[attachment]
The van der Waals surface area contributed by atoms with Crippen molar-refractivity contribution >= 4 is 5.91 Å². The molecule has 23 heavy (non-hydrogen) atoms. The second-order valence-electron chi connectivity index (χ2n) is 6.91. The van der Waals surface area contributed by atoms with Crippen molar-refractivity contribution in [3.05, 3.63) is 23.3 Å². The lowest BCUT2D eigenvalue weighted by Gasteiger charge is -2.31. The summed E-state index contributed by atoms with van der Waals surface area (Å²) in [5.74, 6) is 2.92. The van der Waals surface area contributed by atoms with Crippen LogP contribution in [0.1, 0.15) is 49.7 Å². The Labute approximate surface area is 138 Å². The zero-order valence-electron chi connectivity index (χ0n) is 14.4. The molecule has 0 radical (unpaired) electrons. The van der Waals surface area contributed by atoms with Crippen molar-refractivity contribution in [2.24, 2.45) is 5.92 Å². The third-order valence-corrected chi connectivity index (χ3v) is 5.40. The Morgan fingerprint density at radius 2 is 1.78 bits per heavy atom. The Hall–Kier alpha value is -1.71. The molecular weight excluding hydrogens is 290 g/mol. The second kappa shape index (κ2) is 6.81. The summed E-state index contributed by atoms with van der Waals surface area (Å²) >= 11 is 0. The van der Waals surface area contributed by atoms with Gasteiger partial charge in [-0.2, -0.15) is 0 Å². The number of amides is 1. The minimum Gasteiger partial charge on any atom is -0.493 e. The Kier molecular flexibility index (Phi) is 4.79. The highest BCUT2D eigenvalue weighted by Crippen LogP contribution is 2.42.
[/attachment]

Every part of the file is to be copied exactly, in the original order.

The van der Waals surface area contributed by atoms with Crippen molar-refractivity contribution >= 4 is 5.91 Å². The molecule has 23 heavy (non-hydrogen) atoms. The second-order valence-electron chi connectivity index (χ2n) is 6.91. The van der Waals surface area contributed by atoms with Crippen molar-refractivity contribution in [3.05, 3.63) is 23.3 Å². The lowest BCUT2D eigenvalue weighted by Gasteiger charge is -2.31. The summed E-state index contributed by atoms with van der Waals surface area (Å²) in [5.74, 6) is 2.92. The van der Waals surface area contributed by atoms with Crippen LogP contribution in [0.1, 0.15) is 49.7 Å². The Labute approximate surface area is 138 Å². The zero-order valence-electron chi connectivity index (χ0n) is 14.4. The molecule has 0 radical (unpaired) electrons. The van der Waals surface area contributed by atoms with Crippen molar-refractivity contribution in [2.24, 2.45) is 5.92 Å². The third-order valence-corrected chi connectivity index (χ3v) is 5.40. The Morgan fingerprint density at radius 2 is 1.78 bits per heavy atom. The Hall–Kier alpha value is -1.71. The molecular weight excluding hydrogens is 290 g/mol. The second kappa shape index (κ2) is 6.81. The summed E-state index contributed by atoms with van der Waals surface area (Å²) >= 11 is 0. The van der Waals surface area contributed by atoms with Gasteiger partial charge in [-0.2, -0.15) is 0 Å². The number of amides is 1. The minimum Gasteiger partial charge on any atom is -0.493 e. The Kier molecular flexibility index (Phi) is 4.79. The highest BCUT2D eigenvalue weighted by Crippen LogP contribution is 2.42.